A new study published by the CCPA and the Polaris Institute shows how the failure to carefully regulate the bitumen industry is putting Canada on a dangerous economic and environmental trajectory.
The study, by Tony Clarke, Jim Stanford, Diana Gibson, and Brendan Haley,
shows that the current bitumen path is creating the double threat: a “staples trap,” whereby the faster Canada exports its bitumen, the less diversified, productive and resilient the economy becomes;” and a “carbon trap,” which locks Canada into an carbon dependent development path, making the costs of future climate adaptation much more difficult.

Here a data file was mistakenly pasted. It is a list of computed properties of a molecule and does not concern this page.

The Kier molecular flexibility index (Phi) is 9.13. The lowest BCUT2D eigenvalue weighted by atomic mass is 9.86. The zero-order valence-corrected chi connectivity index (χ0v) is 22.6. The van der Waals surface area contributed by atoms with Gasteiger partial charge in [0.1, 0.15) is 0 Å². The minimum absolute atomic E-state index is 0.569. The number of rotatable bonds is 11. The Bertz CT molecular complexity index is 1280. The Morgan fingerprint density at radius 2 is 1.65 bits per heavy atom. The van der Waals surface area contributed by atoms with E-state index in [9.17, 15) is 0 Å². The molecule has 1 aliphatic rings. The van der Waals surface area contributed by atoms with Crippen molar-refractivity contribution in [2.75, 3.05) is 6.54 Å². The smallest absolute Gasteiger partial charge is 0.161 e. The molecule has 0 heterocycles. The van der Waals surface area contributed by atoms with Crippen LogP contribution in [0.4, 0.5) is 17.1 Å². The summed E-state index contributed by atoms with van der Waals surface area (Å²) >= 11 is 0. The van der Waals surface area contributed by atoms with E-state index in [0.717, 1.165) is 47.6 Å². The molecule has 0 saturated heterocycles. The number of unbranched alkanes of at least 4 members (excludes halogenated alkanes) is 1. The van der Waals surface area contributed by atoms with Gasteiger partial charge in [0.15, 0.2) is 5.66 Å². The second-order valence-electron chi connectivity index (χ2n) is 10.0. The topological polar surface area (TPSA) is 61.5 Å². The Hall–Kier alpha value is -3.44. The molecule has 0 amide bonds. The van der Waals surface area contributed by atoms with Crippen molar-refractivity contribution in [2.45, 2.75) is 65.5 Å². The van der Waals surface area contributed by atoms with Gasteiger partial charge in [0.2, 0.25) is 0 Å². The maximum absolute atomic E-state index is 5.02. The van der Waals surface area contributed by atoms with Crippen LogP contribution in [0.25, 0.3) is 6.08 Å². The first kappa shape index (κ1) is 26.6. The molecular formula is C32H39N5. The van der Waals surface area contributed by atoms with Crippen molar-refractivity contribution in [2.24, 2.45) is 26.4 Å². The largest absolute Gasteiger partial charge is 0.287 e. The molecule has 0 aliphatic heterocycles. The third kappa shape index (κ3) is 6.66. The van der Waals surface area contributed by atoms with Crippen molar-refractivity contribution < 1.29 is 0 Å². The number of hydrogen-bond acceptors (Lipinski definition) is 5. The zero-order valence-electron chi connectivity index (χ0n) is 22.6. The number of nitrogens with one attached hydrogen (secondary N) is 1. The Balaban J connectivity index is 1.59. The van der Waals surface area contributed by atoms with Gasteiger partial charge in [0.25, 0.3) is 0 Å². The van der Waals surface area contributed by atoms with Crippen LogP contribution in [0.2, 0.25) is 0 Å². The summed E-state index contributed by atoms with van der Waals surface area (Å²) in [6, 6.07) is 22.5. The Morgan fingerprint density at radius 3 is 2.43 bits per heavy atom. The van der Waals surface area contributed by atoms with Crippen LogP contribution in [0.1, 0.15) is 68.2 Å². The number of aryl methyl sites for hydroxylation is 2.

The Bitumen Cliff: Lessons and Challenges of Bitumen Mega-Developments for Canada's Economy in an Age of Climate Change presents a wealth of empirical data indicating the negative side effects of unregulated bitumen developments for Canada’s trade, exchange rate, productivity, and income distribution performance and proposes a two-track approach to steer away from the “bitumen cliff."
Click here to download the full report. You can also read more in the following commentaries:
- Heading off the bitumen cliff, Straight Goods News
- The false gods that are Alberta’s oilsands: Walkom, The Toronto Star